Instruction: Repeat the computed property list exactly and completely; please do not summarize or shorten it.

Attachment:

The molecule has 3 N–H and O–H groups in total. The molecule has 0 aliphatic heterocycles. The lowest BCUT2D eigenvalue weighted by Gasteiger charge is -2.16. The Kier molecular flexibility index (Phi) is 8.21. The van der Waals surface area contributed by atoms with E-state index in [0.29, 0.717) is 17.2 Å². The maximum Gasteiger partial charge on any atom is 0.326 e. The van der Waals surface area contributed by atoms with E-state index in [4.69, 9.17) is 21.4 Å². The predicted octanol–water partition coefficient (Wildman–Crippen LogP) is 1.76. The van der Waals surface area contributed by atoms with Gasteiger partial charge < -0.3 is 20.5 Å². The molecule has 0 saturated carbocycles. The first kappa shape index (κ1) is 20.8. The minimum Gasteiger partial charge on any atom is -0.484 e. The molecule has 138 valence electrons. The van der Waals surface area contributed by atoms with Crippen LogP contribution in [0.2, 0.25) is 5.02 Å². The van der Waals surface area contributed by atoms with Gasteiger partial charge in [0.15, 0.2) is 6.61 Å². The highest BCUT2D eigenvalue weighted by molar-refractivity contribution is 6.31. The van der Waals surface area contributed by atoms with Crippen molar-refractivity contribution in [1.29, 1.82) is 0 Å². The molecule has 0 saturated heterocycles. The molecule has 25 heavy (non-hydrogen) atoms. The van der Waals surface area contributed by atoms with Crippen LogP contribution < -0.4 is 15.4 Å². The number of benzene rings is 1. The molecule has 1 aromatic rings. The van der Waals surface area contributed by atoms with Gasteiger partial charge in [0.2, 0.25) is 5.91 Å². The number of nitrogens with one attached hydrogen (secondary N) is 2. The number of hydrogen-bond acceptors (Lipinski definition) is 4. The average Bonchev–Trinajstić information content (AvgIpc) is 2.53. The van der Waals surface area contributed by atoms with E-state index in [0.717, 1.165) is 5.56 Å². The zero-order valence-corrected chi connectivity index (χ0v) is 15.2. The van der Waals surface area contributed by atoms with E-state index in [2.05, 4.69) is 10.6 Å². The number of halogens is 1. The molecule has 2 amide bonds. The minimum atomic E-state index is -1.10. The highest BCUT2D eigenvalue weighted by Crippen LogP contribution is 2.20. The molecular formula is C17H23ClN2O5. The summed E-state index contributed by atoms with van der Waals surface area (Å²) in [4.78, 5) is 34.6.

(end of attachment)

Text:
The molecule has 3 N–H and O–H groups in total. The molecule has 0 aliphatic heterocycles. The lowest BCUT2D eigenvalue weighted by Gasteiger charge is -2.16. The Kier molecular flexibility index (Phi) is 8.21. The van der Waals surface area contributed by atoms with E-state index in [0.29, 0.717) is 17.2 Å². The maximum Gasteiger partial charge on any atom is 0.326 e. The van der Waals surface area contributed by atoms with E-state index in [4.69, 9.17) is 21.4 Å². The predicted octanol–water partition coefficient (Wildman–Crippen LogP) is 1.76. The van der Waals surface area contributed by atoms with Gasteiger partial charge < -0.3 is 20.5 Å². The molecule has 0 saturated carbocycles. The first kappa shape index (κ1) is 20.8. The minimum Gasteiger partial charge on any atom is -0.484 e. The molecule has 138 valence electrons. The van der Waals surface area contributed by atoms with Crippen LogP contribution in [0.2, 0.25) is 5.02 Å². The van der Waals surface area contributed by atoms with Gasteiger partial charge in [0.15, 0.2) is 6.61 Å². The highest BCUT2D eigenvalue weighted by molar-refractivity contribution is 6.31. The van der Waals surface area contributed by atoms with Crippen molar-refractivity contribution in [1.29, 1.82) is 0 Å². The molecule has 0 saturated heterocycles. The molecule has 25 heavy (non-hydrogen) atoms. The van der Waals surface area contributed by atoms with Crippen LogP contribution < -0.4 is 15.4 Å². The number of benzene rings is 1. The molecule has 1 aromatic rings. The van der Waals surface area contributed by atoms with Gasteiger partial charge in [0.2, 0.25) is 5.91 Å². The number of nitrogens with one attached hydrogen (secondary N) is 2. The number of hydrogen-bond acceptors (Lipinski definition) is 4. The average Bonchev–Trinajstić information content (AvgIpc) is 2.53. The van der Waals surface area contributed by atoms with E-state index in [0.717, 1.165) is 5.56 Å². The zero-order valence-corrected chi connectivity index (χ0v) is 15.2. The van der Waals surface area contributed by atoms with E-state index in [2.05, 4.69) is 10.6 Å². The number of halogens is 1. The molecule has 2 amide bonds. The minimum atomic E-state index is -1.10. The highest BCUT2D eigenvalue weighted by Crippen LogP contribution is 2.20. The molecular formula is C17H23ClN2O5. The summed E-state index contributed by atoms with van der Waals surface area (Å²) in [4.78, 5) is 34.6.